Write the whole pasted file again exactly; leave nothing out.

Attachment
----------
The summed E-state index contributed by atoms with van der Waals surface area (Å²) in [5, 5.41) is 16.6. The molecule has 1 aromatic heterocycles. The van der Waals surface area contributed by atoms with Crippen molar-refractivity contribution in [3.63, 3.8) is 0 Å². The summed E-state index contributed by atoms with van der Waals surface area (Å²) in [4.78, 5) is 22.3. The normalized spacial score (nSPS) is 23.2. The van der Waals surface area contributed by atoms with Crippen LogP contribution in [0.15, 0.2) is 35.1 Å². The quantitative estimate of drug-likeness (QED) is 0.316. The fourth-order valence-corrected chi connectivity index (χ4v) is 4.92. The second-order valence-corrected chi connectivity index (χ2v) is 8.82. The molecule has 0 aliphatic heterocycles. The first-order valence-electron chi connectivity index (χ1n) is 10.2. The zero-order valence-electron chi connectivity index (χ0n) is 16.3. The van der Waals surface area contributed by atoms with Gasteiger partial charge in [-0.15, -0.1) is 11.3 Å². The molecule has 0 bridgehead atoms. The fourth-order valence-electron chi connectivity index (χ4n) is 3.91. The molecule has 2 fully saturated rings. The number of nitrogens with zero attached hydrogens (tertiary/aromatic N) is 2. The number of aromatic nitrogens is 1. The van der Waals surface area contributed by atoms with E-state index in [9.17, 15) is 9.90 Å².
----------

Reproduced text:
The summed E-state index contributed by atoms with van der Waals surface area (Å²) in [5, 5.41) is 16.6. The molecule has 1 aromatic heterocycles. The van der Waals surface area contributed by atoms with Crippen molar-refractivity contribution in [3.63, 3.8) is 0 Å². The summed E-state index contributed by atoms with van der Waals surface area (Å²) in [4.78, 5) is 22.3. The normalized spacial score (nSPS) is 23.2. The van der Waals surface area contributed by atoms with Crippen LogP contribution in [0.15, 0.2) is 35.1 Å². The quantitative estimate of drug-likeness (QED) is 0.316. The fourth-order valence-corrected chi connectivity index (χ4v) is 4.92. The second-order valence-corrected chi connectivity index (χ2v) is 8.82. The molecule has 0 aliphatic heterocycles. The first-order valence-electron chi connectivity index (χ1n) is 10.2. The zero-order valence-electron chi connectivity index (χ0n) is 16.3. The van der Waals surface area contributed by atoms with Gasteiger partial charge in [-0.15, -0.1) is 11.3 Å². The molecule has 0 bridgehead atoms. The fourth-order valence-electron chi connectivity index (χ4n) is 3.91. The molecule has 2 fully saturated rings. The number of nitrogens with zero attached hydrogens (tertiary/aromatic N) is 2. The number of aromatic nitrogens is 1. The van der Waals surface area contributed by atoms with E-state index in [9.17, 15) is 9.90 Å².